In a thought-provoking new piece for The Atlantic, Derek Thompson argues that the problem of scarcity isn’t just limited to grocery stores and pharmacies it’s a societywide challenge that we ought to address.

“Altogether, America has too much venting and not enough inventing. We say that we want to save the planet from climate change — but in practice, many Americans are basically dead set against the clean-energy revolution, with even liberal states shutting down zero-carbon nuclear plants and protesting solar-power projects. We say that housing is a human right — but our richest cities have made it excruciatingly difficult to build new houses, infrastructure, or megaprojects. Politicians say that they want better health care — but they tolerate a catastrophically slow-footed FDA that withholds promising tools, and a federal policy that deliberately limits the supply of physicians.”

But there’s a significant sector missing from Thompson’s analysis of our scarcity challenge: K-12 education.

Public schooling is supposed to be a public good that provides equitable access to educational opportunities for all children, in the same way that public parks provide everyone with an opportunity to enjoy natural beauty in our communities.

For many families, however, access to a quality public education is an unfulfilled promise.

Scarcity in K-12 schooling is a much more opaque phenomenon than in higher education. We can easily monitor the ever-rising cost of college tuition, but most parents don’t pay tuition for K-12 schools. Instead, the “price” of attending public schools is embedded in rent or mortgage payments.

Affluent families have an abundance of educational options: they can afford to pay for tuition at private schools, buy a home in sought-after school districts, and provide their children with supplementary learning opportunities like tutoring, music lessons, and athletic programs.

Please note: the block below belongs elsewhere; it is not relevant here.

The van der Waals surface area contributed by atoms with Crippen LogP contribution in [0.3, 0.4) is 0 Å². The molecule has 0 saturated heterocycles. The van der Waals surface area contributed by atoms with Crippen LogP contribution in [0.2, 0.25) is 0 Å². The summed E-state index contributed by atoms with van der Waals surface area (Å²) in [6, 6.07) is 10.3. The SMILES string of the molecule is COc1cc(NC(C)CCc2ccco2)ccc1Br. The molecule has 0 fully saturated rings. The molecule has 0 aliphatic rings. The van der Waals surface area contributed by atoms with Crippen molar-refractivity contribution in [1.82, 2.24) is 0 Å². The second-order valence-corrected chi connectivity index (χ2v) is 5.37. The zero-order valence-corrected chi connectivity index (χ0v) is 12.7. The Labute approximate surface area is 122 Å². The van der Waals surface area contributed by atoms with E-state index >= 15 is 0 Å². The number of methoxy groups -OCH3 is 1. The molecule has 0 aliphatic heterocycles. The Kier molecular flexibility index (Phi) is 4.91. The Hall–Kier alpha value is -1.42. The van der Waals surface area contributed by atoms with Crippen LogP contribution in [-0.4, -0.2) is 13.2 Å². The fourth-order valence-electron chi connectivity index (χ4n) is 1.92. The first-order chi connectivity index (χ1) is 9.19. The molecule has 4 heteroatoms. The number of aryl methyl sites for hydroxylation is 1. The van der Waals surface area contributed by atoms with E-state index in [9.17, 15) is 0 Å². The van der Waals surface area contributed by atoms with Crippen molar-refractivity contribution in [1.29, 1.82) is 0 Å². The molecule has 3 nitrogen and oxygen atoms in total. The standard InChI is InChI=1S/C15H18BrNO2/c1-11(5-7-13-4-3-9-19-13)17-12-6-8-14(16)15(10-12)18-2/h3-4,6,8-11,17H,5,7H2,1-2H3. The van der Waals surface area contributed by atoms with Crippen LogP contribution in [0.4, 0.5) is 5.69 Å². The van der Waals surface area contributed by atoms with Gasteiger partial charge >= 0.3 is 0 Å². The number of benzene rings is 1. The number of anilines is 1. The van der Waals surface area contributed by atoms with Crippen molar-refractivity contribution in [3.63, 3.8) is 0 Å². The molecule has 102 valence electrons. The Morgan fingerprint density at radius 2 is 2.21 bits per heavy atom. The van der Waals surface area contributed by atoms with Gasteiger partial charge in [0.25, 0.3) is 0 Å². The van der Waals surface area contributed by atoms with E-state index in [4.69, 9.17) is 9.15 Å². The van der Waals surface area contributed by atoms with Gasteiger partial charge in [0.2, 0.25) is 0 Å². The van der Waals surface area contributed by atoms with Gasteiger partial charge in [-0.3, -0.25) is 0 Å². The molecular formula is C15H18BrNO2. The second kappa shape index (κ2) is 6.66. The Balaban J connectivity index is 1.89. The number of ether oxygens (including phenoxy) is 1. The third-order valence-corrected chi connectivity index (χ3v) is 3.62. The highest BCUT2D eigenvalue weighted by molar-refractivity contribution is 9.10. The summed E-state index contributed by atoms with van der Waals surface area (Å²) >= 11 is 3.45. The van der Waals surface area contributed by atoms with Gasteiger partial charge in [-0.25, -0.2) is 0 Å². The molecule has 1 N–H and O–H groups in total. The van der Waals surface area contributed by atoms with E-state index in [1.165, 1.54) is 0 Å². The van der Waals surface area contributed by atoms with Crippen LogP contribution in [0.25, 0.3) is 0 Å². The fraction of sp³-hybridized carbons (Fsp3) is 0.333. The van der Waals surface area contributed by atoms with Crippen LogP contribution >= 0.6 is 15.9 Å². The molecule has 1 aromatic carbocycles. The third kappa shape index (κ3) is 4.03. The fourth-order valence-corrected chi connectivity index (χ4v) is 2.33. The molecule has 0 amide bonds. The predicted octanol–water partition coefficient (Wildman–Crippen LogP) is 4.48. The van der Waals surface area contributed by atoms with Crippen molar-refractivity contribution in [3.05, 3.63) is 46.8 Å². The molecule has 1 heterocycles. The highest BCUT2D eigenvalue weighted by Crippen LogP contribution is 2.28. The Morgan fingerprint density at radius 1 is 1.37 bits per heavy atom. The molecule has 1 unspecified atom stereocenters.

Lower-income families face many more barriers to educational opportunity. Public schools are often their only educational option. As my colleagues and I showed in Priced Out of Public Schools, they also face scarcity in public schooling opportunities due to a combination of where affordable rental housing is located and how school district boundaries are drawn.

Thompson argues for a national “abundance agenda” to address problems created by scarcity. In K-12 education, that could mean an expansion of educational opportunities, particularly for lower-income families.

There are systemic ways to achieve abundance in educational opportunities. We could tackle reforms to update district boundaries more frequently — similar to how we engage in redistricting for legislative seats — to provide better, more equitable access to public K-12 schooling opportunities. Other efforts could expand access to nonpublic education options, as 18 states did in 2021.

Reformers can also expand educational opportunities within the public school system more incrementally through public charter schools. A recently-announced $750 million grant-making effort to support the expansion of public charter schools could serve as a catalyst for a broader reinvigoration of the charter sector, as my colleague Andy Rotherham notes in his latest for The 74.

For too long, families have not had access to the schooling options their children deserve. An “abundance agenda” for educational opportunity has the potential to garner support from the left, right, and center of our increasingly polarized nation and, more importantly, to provide children with equitable access to the public schools they deserve.

Splitting the Bill: Understanding Education Finance Equity

School finance poses a unique challenge for policymakers and advocates alike. The consequences of school finance policy are monumental for students — it has a direct effect on the educational opportunities they will be able to access. At the same time, the complicated mechanics of how dollars move from taxpayers to classrooms can rival that of high-end Swiss watches.

Changing how dollars are raised and distributed to be more clearly aligned with student and community needs is essential to building a higher-performing, more equitable system of public education. But doing so requires a deep understanding of the policy gears and springs that power the movement of educational dollars. It’s critical that policymakers and advocates concerned with educational excellence and equity build fluency in the details of school finance systems.

Splitting the Bill, a new series of Bellwether education finance equity briefs, serves as a crash-course to demystify complexities embedded in school finance systems.